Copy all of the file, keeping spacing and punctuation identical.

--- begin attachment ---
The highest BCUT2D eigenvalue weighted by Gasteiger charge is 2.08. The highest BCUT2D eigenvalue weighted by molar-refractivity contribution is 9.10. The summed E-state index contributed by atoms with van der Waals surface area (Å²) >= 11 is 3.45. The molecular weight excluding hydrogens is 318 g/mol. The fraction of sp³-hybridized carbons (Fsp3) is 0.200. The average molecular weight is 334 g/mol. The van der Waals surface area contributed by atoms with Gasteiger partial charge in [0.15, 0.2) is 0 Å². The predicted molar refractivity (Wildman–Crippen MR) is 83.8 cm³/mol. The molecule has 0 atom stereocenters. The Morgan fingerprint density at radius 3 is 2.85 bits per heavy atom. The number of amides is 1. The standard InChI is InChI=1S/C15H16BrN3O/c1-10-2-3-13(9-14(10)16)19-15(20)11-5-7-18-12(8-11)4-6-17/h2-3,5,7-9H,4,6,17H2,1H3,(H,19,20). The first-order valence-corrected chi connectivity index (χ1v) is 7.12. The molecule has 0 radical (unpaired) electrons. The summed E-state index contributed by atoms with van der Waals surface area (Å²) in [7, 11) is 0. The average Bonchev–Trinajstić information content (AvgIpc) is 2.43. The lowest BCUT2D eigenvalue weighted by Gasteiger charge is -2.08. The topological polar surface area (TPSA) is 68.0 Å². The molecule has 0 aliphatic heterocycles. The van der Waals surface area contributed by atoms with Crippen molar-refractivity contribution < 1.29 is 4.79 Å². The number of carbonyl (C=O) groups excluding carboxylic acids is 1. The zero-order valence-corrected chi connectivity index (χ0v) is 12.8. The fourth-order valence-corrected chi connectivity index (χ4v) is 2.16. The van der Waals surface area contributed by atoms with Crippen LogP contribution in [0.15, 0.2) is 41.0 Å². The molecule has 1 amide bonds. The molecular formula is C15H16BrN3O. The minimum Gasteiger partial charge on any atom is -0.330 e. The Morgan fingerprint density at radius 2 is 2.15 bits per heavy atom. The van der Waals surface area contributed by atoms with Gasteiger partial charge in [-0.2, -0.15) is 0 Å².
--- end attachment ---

The highest BCUT2D eigenvalue weighted by Gasteiger charge is 2.08. The highest BCUT2D eigenvalue weighted by molar-refractivity contribution is 9.10. The summed E-state index contributed by atoms with van der Waals surface area (Å²) >= 11 is 3.45. The molecular weight excluding hydrogens is 318 g/mol. The fraction of sp³-hybridized carbons (Fsp3) is 0.200. The average molecular weight is 334 g/mol. The van der Waals surface area contributed by atoms with Gasteiger partial charge in [0.15, 0.2) is 0 Å². The predicted molar refractivity (Wildman–Crippen MR) is 83.8 cm³/mol. The molecule has 0 atom stereocenters. The Morgan fingerprint density at radius 3 is 2.85 bits per heavy atom. The number of amides is 1. The standard InChI is InChI=1S/C15H16BrN3O/c1-10-2-3-13(9-14(10)16)19-15(20)11-5-7-18-12(8-11)4-6-17/h2-3,5,7-9H,4,6,17H2,1H3,(H,19,20). The first-order valence-corrected chi connectivity index (χ1v) is 7.12. The molecule has 0 radical (unpaired) electrons. The summed E-state index contributed by atoms with van der Waals surface area (Å²) in [7, 11) is 0. The average Bonchev–Trinajstić information content (AvgIpc) is 2.43. The lowest BCUT2D eigenvalue weighted by Gasteiger charge is -2.08. The topological polar surface area (TPSA) is 68.0 Å². The molecule has 0 aliphatic heterocycles. The van der Waals surface area contributed by atoms with Crippen molar-refractivity contribution < 1.29 is 4.79 Å². The number of carbonyl (C=O) groups excluding carboxylic acids is 1. The zero-order valence-corrected chi connectivity index (χ0v) is 12.8. The fourth-order valence-corrected chi connectivity index (χ4v) is 2.16. The van der Waals surface area contributed by atoms with Crippen LogP contribution in [0.15, 0.2) is 41.0 Å². The molecule has 1 amide bonds. The molecular formula is C15H16BrN3O. The minimum Gasteiger partial charge on any atom is -0.330 e. The Morgan fingerprint density at radius 2 is 2.15 bits per heavy atom. The van der Waals surface area contributed by atoms with Gasteiger partial charge in [-0.2, -0.15) is 0 Å².